REAL ESTATE- ON THE BLOCK- Success story: Pool, woods make for joy in Ivy


PHOTO BY MARK DAVISON

ADDRESS: 1660 Old Ballard Road

NEIGHBORHOOD: Bending Oaks (Ivy)

ASKING: $779,000

ASSESSMENT: $626,000

YEAR BUILT: 1981

SIZE: 3,528 fin. sq. ft. / 922 unfin.

LAND: 2.0 acres

CURB APPEAL: 9.5 out of 10

AGENT: Bill Coburn, Real Estate III - North, 973-8333

As a roadside historical marker informs anyone traveling on Ivy Road between Charlottesville and Crozet, Meriwether Lewis— for whom the highly coveted elementary school nearby is named— was born about a half-mile north of Ivy.

While most of us know Lewis as co-commander with William Clark of the famous transcontinental expedition bearing their names, there are two little-known facts about the mission and the man. First, the Lewis and Clark expedition failed in its main objective: to find the Northwest Passage, a continuous water route from east to west. It turns out, such a route does not exist. As history's many scientific and exploratory ventures teach us, though, failure often yields successes previously unimagined.

Other American pioneers weigh in. Thomas Edison: "I have not failed. I've just found 10,000 ways that won't work." Bob Dylan: "...there's no success like failure, and... failure's no success at all." (Not surprisingly, the inventor of the recently outmoded incandescent light bulb– and founder of GE– is easier to comprehend than the Minnesota folk singer.) 

While this house is located just a mile or two from Lewis' birthplace, there's no hint of failure anywhere. In fact, as with other areas in this coveted zip code, financial success seems to be a prerequisite for living here. 

Channeling Edison, the sellers have undertaken extensive projects: they bumped out the back of the master suite to deepen a walk-in closet and added a garden tub to the master bath with a view of the backyard pool and woods. Interestingly, the pool contains saltwater instead of chlorine– a kinder, gentler solution for skin as well as the environment. The water– only faintly salty– flows through a special filter and over a stone waterfall, and it requires nothing more than a bag of salt every couple of months. Bring your pet dolphin!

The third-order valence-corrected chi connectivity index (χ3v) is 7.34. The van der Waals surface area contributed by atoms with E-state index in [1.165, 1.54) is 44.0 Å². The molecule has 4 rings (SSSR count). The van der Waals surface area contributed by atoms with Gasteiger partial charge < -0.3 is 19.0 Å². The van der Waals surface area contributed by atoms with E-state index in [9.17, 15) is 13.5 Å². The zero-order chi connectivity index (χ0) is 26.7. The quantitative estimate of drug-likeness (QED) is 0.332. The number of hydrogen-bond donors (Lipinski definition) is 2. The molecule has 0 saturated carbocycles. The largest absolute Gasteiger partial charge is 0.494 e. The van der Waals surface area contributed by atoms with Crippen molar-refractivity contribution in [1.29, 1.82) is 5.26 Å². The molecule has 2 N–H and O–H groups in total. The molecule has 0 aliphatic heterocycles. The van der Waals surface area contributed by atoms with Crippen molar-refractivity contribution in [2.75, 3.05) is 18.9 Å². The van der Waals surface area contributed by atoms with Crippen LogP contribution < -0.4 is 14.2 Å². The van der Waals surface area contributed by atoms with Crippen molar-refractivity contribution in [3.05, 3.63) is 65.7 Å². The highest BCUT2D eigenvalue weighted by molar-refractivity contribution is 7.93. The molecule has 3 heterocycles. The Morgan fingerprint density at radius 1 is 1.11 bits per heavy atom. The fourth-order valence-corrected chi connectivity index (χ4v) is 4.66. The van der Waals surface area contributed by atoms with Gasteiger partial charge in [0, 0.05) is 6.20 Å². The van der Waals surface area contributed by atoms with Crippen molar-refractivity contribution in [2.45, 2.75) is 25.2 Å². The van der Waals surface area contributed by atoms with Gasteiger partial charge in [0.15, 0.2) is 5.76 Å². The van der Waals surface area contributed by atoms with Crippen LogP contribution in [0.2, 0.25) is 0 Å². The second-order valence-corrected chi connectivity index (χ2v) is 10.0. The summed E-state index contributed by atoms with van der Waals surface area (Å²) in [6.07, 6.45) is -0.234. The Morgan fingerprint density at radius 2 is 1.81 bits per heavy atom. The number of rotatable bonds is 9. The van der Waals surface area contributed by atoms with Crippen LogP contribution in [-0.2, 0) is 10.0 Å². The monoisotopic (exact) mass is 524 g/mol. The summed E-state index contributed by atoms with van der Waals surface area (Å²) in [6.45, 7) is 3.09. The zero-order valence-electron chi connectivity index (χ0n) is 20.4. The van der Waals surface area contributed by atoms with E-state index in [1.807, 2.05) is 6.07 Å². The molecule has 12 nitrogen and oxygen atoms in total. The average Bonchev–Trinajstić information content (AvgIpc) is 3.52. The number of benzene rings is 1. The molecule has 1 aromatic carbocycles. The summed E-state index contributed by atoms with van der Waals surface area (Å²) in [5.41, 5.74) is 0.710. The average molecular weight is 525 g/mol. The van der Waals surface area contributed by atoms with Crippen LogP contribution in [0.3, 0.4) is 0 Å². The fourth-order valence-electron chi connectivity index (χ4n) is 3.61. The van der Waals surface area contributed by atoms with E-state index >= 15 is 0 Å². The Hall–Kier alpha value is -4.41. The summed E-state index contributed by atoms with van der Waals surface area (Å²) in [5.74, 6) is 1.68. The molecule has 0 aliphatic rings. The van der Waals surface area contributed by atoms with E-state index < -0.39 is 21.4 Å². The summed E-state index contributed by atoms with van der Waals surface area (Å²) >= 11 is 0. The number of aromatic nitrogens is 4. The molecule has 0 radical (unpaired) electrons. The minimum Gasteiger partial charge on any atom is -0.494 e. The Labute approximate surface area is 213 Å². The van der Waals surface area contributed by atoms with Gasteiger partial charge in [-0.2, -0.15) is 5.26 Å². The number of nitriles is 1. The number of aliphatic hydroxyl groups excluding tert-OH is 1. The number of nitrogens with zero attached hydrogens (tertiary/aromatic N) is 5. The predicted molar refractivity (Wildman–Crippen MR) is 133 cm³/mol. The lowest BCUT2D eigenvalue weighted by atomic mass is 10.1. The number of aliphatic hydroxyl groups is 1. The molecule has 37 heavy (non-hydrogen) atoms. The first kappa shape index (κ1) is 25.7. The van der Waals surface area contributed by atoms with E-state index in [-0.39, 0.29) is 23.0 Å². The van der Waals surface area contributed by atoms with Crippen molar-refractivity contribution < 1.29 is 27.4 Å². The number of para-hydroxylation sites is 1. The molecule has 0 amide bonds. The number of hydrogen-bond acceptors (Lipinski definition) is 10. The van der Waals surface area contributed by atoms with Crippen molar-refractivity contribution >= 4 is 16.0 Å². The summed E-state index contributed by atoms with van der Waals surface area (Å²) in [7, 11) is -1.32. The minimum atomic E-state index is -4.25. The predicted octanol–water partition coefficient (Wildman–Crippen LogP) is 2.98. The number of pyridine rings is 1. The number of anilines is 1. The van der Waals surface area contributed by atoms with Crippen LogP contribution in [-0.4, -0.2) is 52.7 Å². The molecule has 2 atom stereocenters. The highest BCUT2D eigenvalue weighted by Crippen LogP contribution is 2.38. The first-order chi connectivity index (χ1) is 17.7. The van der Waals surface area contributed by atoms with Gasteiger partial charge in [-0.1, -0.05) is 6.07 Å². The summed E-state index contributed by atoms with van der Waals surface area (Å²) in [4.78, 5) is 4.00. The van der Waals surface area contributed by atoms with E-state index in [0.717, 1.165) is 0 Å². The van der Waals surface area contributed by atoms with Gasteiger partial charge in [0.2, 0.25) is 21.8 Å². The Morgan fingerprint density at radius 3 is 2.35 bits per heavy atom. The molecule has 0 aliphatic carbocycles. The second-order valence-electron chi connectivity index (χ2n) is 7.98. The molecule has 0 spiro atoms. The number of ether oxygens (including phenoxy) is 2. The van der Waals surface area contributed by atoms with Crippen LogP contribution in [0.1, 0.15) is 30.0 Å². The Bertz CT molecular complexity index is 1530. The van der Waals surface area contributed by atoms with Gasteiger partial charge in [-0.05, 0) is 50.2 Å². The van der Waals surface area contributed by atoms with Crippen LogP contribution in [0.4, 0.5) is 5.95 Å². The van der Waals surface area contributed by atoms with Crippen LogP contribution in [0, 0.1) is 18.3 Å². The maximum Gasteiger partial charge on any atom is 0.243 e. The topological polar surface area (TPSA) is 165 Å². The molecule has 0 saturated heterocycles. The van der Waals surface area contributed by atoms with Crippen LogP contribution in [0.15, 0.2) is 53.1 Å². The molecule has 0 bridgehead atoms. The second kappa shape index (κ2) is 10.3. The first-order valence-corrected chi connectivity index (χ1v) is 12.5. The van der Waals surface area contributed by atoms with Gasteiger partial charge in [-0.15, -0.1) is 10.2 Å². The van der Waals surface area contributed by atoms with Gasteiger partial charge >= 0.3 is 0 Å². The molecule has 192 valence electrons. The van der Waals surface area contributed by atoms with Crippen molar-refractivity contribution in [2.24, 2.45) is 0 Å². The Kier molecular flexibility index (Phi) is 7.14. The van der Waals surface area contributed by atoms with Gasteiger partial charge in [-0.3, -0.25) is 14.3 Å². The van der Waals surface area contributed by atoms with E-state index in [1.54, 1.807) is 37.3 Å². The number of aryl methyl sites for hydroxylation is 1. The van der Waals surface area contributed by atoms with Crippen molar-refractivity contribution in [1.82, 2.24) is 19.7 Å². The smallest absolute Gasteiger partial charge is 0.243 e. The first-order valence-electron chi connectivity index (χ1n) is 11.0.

The two-acre site could be considered a microcosm of the continent Lewis and Clark explored. Starting at the back patio and going away from the house, America's water, forests, and plains are represented by the pool, a leafy copse of hardwoods, and, finally, a cleared area at the rear of the fenced-in back lot– with ample room for an outdoor volleyball court.

Back inside are all the amenities expected of a house in this price range. Hardwood floors, probably cherry, cover the ground level and upstairs floors. Crown molding downstairs, chair rail in the formal dining room, and solid wood paneling in the family room add reminders of America's once ubiquitous forests.

The recently updated kitchen features top-of-the line stainless appliances and a granite countertop long enough to slide a nasty varmint down headfirst if a Western movie-style melee ever happens to break out. Both upstairs bathrooms contain his-and-hers bowl sinks. Little has been overlooked, although the older washer and dryer stick out like a bonneted school marm among the painted ladies at Miss Kitty's saloon.

There's not much to dislike here, which helps explain the owners' ambivalence about selling. Since they might return after their pending job-related relocation, the house is also available to rent for $3,000/month– roughly half the likely mortgage payment– reminding us that renting may be the smarter move in an uncertain real estate market and economy.

The second little-known fact about the man whose name adorns a respected county school? Just three years after his triumphant expedition returned, depression– which understandably would have followed one of history's greatest adventures– took a heavy toll. Savaged by the political world (paradoxically tougher than the uncharted American west), unable to find love, his honor challenged by financial scandal, and racked by malaria and/or syphilis, Meriwether Lewis committed suicide in the Tennessee wilderness.

The great and celebrated Lewis died at 35 of two self-inflicted pistol wounds in a rented cabin without electricity or plumbing. It's ironic that whoever buys this house will have significantly better lodging, not to mention a nifty saltwater pool– and, let's hope, will enjoy better health, both mental and physical.

 


PHOTOS BY MARK DAVISON

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